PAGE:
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みんなの日本語 中級I - Lesson 3 says that V (dictionary form) ことにする is used to express the decision to do something. If I say

私は日本へ行くことにしました。

this can be translated as “I decided to go to Japan”. This is perfectly clear to me. However, what is the correct translation for

私は日本へ行くことにします。

? Is it “I will decide to go to Japan”, “I decide to go to Japan”, or “I decided to go to Japan”? Can you explain to me when to use する in non-past tense?

  • Consider the context、when would you say "I will decide to go to Japan" or "I decide to go to Japan"? Possibly if you wanted to say "Before I decide to go Japan I shall....." (私は日本へ行くことにする前....)? or perhaps if you were to predict "In two years time, my son will decide to go to Japan "? (2年後、うちの息子は日本へ行くことにすると思います?) – Tim Jan 31 '14 at 6:37
  • @Tim I agree with you, is important to consider the context, however in this particular case context wasn't the problem, the first example of the book about this grammatical pattern is: 今日は時間がないので、この仕事は明日することにします。 Which, according to virmaior 's answer could be translated as "Since I don't have time today, I will do this work tomorrow". – Sergio Feb 1 '14 at 2:46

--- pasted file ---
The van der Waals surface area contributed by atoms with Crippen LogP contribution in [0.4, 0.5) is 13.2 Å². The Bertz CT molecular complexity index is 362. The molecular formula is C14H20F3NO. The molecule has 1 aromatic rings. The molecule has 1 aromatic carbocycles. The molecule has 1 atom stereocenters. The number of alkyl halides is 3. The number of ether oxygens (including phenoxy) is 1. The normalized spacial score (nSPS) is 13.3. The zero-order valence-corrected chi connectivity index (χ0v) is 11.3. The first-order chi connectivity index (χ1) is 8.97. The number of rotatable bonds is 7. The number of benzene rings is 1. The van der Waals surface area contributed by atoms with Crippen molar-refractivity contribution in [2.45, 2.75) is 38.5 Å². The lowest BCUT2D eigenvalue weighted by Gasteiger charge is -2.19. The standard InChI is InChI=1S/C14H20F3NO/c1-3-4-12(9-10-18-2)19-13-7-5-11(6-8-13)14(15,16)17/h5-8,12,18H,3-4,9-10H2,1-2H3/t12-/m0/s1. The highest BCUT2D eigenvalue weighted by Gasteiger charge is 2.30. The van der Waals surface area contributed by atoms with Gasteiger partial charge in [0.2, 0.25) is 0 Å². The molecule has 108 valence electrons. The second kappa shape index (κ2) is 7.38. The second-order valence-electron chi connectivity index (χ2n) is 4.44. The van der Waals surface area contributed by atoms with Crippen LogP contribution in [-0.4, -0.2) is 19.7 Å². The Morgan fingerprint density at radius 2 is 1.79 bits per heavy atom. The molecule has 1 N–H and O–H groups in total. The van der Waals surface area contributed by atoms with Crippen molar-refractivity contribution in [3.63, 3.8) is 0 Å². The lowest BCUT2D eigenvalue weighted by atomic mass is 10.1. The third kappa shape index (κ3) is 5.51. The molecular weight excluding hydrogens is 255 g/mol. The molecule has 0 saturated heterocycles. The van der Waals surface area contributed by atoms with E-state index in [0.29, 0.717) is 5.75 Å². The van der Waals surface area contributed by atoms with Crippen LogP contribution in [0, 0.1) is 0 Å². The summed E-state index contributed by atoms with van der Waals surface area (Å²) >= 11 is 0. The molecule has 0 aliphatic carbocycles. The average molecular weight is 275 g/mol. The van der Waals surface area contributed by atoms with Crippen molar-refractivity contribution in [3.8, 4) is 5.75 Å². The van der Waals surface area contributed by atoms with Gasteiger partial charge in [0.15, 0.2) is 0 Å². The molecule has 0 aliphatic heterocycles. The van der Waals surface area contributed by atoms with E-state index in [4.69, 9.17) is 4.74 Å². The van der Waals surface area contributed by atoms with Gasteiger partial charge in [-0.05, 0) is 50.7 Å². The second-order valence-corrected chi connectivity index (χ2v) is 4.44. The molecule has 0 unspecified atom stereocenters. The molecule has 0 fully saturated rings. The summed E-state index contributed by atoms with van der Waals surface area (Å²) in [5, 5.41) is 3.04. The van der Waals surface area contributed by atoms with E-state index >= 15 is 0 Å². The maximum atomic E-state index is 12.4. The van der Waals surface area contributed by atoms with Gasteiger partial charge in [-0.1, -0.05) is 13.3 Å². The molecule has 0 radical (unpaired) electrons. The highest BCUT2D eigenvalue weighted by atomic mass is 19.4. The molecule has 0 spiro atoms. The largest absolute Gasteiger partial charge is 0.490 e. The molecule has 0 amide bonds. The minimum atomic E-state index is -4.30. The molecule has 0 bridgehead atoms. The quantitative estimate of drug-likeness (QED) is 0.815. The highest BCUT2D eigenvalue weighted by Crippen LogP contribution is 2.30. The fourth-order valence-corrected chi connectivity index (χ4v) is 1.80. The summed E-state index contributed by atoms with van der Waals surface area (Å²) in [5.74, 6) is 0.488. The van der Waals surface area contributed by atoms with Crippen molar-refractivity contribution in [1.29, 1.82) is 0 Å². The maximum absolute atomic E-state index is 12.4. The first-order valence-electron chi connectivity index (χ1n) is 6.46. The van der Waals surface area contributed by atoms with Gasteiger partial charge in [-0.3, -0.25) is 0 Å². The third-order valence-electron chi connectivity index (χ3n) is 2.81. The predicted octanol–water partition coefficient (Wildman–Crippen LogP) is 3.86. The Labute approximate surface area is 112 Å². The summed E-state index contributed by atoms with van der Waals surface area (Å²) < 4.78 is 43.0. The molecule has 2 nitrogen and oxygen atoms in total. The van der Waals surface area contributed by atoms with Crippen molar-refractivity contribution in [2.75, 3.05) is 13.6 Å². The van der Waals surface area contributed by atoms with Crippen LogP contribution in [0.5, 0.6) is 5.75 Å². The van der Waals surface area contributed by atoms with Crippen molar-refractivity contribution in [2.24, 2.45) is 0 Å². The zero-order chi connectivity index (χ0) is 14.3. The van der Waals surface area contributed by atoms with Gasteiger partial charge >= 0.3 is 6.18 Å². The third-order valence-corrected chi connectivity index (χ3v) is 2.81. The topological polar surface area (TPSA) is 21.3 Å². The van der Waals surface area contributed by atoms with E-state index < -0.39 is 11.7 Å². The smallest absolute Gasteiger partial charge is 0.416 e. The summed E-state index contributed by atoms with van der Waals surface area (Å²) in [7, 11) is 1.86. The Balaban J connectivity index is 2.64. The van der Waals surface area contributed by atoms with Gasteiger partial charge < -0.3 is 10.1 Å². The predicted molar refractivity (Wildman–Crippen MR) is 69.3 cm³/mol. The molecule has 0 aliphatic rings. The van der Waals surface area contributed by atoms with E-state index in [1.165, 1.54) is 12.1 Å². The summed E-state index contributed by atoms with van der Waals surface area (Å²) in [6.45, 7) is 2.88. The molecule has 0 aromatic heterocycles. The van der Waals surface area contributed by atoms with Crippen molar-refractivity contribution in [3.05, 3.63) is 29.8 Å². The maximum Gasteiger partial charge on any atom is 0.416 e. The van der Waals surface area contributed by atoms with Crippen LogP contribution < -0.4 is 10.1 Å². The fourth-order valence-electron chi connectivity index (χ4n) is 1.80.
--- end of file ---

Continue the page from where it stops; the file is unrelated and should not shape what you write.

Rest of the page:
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    nhg.pro.tok2.com/qa/doushi-13.htm  ← Someone could turn Q&A 123 from that site into an answer. – snailcar Oct 21 '14 at 1:42
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We don't have a perfect parallel structure in English. The deciding is not in the future tense even though the action that follows is.

I would go with:

I will go to Japan.

At least for me, the most common type of the present tense にする that I hear is for ordering food.

らーめんにします。

=

I will have the ramen.

In both cases, I take will not to be the future tense but the volitional will. You could replace with choose

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「する」is a generic verb. It's like "do" or "execute". Your second sentence is like saying "I do go to Japan". As you probably already know, if the speaker just want to tell the plan, the speaker says 「私は日本へ行きます。」. If I hear someone says 「私は日本へ行くことにします。」, I feel that the speaker want to tell listener(s) that he/she gave thoughts on something before saying it. So, for example, it's weird if someone says it to a travel agent.

Conversation example:

A (to B): 「それで、どうするの。」
B (to A): 「会社を辞めることにします。」

next scene
A (to C): 「Bは会社を辞めます。」 or 「Bは会社を辞めるそうです。」
(A unlikely to say「Bは会社を辞めることにするそうです。」)
C (to A): 「分かりました。」

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